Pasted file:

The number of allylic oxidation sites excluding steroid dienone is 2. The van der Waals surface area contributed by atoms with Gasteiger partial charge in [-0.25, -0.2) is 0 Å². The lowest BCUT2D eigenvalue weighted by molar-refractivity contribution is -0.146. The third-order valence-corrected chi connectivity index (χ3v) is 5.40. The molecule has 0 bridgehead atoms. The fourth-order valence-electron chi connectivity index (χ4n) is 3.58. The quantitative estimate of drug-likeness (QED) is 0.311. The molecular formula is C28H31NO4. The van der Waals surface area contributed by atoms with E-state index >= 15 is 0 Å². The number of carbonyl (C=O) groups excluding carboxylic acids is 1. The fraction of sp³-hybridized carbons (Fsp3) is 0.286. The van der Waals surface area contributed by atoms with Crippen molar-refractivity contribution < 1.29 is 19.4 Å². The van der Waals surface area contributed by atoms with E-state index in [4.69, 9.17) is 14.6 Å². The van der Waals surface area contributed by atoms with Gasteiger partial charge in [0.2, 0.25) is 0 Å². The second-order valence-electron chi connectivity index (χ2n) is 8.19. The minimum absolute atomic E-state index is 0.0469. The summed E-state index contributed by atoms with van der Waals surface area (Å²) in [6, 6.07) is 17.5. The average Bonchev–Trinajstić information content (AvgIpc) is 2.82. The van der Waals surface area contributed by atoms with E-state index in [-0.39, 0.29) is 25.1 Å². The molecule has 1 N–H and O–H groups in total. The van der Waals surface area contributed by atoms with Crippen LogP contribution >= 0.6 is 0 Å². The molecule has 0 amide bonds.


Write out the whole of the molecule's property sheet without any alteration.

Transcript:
The number of allylic oxidation sites excluding steroid dienone is 2. The van der Waals surface area contributed by atoms with Gasteiger partial charge in [-0.25, -0.2) is 0 Å². The lowest BCUT2D eigenvalue weighted by molar-refractivity contribution is -0.146. The third-order valence-corrected chi connectivity index (χ3v) is 5.40. The molecule has 0 bridgehead atoms. The fourth-order valence-electron chi connectivity index (χ4n) is 3.58. The quantitative estimate of drug-likeness (QED) is 0.311. The molecular formula is C28H31NO4. The van der Waals surface area contributed by atoms with E-state index >= 15 is 0 Å². The number of carbonyl (C=O) groups excluding carboxylic acids is 1. The fraction of sp³-hybridized carbons (Fsp3) is 0.286. The van der Waals surface area contributed by atoms with Crippen molar-refractivity contribution < 1.29 is 19.4 Å². The van der Waals surface area contributed by atoms with E-state index in [4.69, 9.17) is 14.6 Å². The van der Waals surface area contributed by atoms with Gasteiger partial charge in [0.2, 0.25) is 0 Å². The second-order valence-electron chi connectivity index (χ2n) is 8.19. The minimum absolute atomic E-state index is 0.0469. The summed E-state index contributed by atoms with van der Waals surface area (Å²) in [6, 6.07) is 17.5. The average Bonchev–Trinajstić information content (AvgIpc) is 2.82. The van der Waals surface area contributed by atoms with E-state index in [-0.39, 0.29) is 25.1 Å². The molecule has 1 N–H and O–H groups in total. The van der Waals surface area contributed by atoms with Crippen LogP contribution >= 0.6 is 0 Å². The molecule has 0 amide bonds.